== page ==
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Introducing chickens: grown ups or 2 days chicks?

 
Xisca Nicolas
pollinator
Posts: 1277
Location: La Palma (Canary island) Zone 11
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My place never had chickens. Well yes, years and years ago.

My concern is to reduce the risk of parasites.
That is why I thought about introducing 2 days chicks (or eggs, but I do not have an incubator!)
Am I right or is it a useless concern?
 
John Polk
master steward
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Location: Currently in Lake Stevens, WA. Home in Spokane
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2 Day old chicks is a great way to start. You will need to keep them warm until they are fully feathered.

By raising chicks this age, they will grow accustomed to you, and your land. Chickens are rather simple minded critters, and fairly low on the food web. Therefore, they are easily stressed by changes. Adult birds who are moved to a new location can become very nervous, especially of the previous owner was not their best friend. The young chicks aren't old enough yet to be as traumatized by the move, and once they recognize you as the provider of their food, they will quickly learn to trust you. Older birds may never trust a new owner.

Happy birds stay much healthier than stressed birds throughout their lives. Stressed birds create more acidity in their stomachs, which allows gram positive germs to multiply rapidly, thereby making them more prone to disease. Keep your birds happy.

 
greg patrick
Posts: 168
Location: SoCal, USDA Zone 10b
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I'm no chicken expert, but we have six hens and they love us! They are our very best friends (next to our six goats who are also our very best friends). We got all six chickens when they were hatchlings and hand raised them. They bonded to us and now they're all part of the family (zero chance we'll be eating any of these girls). Now most people won't believe this, but our chickens are trained. They come when we call them, and they go into their coop when we say 'IN'. I believe at least part of the reason our chickens are so wonderful is because we raised them from chicks. You'll have to buy eggs for a few more months, but it's worth the wait!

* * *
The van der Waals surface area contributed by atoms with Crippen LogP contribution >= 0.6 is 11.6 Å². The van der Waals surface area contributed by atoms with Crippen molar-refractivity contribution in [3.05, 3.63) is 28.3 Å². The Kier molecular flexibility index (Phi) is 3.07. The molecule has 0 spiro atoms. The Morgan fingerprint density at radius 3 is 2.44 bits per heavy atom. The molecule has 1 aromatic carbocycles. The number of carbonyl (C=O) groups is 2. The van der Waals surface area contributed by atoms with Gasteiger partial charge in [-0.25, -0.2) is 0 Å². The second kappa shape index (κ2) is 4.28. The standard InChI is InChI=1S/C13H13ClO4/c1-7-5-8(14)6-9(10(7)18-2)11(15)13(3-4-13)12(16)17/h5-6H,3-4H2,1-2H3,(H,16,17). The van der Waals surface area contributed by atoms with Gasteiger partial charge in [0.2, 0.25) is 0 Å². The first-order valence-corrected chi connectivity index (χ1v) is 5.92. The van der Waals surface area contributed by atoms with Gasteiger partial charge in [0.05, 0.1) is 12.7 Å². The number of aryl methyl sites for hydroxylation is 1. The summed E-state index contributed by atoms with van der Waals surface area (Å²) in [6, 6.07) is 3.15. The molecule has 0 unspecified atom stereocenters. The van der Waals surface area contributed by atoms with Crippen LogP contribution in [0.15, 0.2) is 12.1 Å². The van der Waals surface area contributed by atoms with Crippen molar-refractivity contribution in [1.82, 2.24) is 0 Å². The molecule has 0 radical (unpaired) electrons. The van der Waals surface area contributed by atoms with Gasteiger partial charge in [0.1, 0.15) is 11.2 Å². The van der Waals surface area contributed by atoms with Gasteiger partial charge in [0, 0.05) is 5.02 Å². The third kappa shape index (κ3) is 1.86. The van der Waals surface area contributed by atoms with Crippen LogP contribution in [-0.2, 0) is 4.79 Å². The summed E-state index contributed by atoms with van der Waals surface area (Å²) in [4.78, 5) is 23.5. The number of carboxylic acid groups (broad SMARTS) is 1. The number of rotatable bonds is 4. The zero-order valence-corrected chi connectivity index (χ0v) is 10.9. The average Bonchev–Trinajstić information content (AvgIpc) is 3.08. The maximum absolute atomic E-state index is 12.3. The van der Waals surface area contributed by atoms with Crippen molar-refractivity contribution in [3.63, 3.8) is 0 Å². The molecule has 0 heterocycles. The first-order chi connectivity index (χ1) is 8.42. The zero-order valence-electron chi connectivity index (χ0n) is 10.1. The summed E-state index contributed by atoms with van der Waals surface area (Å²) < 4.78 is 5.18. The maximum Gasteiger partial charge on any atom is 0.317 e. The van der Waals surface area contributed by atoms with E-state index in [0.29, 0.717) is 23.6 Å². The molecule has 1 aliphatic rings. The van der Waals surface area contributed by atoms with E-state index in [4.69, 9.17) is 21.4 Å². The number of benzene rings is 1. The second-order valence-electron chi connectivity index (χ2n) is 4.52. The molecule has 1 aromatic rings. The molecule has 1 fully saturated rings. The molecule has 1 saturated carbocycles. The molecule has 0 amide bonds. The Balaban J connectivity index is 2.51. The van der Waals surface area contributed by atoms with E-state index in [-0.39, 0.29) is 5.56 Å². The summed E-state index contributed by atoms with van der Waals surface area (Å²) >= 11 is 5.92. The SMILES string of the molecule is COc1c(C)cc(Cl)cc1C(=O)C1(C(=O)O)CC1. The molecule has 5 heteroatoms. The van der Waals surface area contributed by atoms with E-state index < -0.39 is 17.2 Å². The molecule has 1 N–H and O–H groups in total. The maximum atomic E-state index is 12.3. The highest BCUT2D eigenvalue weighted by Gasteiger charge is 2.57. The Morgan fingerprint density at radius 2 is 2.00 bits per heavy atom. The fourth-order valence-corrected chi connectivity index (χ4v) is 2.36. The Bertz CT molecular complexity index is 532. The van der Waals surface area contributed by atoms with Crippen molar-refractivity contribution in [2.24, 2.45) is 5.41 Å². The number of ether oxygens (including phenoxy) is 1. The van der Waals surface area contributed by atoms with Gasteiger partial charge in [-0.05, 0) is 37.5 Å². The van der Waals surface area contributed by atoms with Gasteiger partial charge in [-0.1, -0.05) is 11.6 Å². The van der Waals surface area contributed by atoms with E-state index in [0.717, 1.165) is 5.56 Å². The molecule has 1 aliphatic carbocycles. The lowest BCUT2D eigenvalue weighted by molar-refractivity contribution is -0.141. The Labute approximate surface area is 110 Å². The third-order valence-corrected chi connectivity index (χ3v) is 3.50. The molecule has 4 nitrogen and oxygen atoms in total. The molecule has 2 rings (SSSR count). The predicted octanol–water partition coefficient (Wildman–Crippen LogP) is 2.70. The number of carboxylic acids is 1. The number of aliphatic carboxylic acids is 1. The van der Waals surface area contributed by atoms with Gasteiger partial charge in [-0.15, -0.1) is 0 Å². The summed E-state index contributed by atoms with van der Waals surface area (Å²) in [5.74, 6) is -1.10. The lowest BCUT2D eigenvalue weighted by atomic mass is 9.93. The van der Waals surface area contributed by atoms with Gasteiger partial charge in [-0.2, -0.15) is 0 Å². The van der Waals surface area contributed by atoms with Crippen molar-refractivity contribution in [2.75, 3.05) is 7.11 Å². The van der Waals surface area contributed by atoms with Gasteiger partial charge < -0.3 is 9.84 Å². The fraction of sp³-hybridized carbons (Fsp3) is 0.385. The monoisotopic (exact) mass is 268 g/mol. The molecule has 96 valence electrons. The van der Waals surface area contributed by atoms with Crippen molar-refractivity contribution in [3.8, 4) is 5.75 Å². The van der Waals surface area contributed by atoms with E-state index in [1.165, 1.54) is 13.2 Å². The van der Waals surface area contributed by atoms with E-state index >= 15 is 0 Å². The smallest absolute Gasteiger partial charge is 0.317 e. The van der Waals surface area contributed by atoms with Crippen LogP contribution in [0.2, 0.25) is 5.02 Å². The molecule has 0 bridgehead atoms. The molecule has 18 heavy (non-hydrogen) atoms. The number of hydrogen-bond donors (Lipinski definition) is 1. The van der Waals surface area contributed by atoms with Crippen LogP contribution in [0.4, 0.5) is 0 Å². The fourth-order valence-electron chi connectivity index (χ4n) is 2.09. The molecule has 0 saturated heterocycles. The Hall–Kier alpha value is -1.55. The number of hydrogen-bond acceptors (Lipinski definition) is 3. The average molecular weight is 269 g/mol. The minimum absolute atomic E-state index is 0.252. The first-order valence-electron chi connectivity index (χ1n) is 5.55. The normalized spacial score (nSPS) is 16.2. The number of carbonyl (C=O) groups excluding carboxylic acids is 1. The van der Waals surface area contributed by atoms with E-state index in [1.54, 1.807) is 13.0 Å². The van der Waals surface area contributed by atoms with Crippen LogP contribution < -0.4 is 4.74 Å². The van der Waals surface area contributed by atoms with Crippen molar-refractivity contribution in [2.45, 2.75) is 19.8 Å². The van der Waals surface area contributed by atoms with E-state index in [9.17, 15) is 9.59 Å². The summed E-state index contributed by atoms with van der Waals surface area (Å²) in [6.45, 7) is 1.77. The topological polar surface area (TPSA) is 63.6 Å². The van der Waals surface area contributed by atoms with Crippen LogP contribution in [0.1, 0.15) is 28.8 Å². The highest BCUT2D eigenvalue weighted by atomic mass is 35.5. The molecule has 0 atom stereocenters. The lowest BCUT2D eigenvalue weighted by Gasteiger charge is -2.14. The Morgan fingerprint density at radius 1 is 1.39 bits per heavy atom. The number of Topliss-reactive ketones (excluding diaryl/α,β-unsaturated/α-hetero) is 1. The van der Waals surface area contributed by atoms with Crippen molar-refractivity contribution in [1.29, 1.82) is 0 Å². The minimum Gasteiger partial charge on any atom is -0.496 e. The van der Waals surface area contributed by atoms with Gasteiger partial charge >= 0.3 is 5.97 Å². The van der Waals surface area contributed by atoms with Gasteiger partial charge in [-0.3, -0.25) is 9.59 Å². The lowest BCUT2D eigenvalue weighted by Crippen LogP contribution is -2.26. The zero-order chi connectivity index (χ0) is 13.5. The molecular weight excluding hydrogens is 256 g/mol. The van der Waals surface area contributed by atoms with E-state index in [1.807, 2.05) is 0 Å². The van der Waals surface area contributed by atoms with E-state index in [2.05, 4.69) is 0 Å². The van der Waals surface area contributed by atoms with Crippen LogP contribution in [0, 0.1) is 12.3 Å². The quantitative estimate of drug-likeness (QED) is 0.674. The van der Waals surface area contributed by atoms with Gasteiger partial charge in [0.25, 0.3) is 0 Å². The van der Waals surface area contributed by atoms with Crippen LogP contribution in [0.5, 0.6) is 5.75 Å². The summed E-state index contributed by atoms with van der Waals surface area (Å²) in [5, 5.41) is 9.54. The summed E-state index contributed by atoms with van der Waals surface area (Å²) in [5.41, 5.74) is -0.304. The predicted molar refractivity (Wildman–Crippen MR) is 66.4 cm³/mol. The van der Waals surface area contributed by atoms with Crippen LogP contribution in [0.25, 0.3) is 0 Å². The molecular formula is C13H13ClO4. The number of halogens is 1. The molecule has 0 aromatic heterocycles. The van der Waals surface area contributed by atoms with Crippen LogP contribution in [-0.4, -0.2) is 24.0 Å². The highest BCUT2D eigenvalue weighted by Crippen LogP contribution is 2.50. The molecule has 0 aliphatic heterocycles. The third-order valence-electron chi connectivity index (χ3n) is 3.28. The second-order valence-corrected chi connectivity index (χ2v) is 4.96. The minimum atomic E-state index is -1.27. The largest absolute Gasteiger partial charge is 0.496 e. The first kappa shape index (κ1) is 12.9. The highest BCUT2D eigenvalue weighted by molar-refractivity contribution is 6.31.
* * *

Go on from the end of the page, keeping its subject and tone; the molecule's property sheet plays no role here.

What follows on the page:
ps: Buy more hens than eggs needed per day. If you buy commercial grain and play with the lights, you'll get a few more eggs, but why hassle? If you want four eggs a day, get six or seven hens. They cost $2 a piece and if you have extra eggs, you can make friends with the neighbors!

Have fun!
-greg
 
Xisca Nicolas
pollinator
Posts: 1277
Location: La Palma (Canary island) Zone 11
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Thanks you both for your answers with the kind of insight I needed!

I was ready to wait yes, and will get them when everything is ready to welcome them.

As I am from the "training field" I believe you about training hens!
And I had planned to do it.

Here they will have a natural life indeed, and natural light only. Being in a remote place with difficult access, I will have to produce most of their food, that will count for the number of hens I will plan, and I will make another topic.

About giving extra to neighbours, it made me laugh, as they are vegan. The cats will be very happy!
 
bryce irwin
Posts: 29
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I agree with everybody ,and get more chickens than you need, it cuts down on your dog and cat feed bill,eggs for everyone , plus your neighbors will like you more when you come to visit bearing free eggs
 
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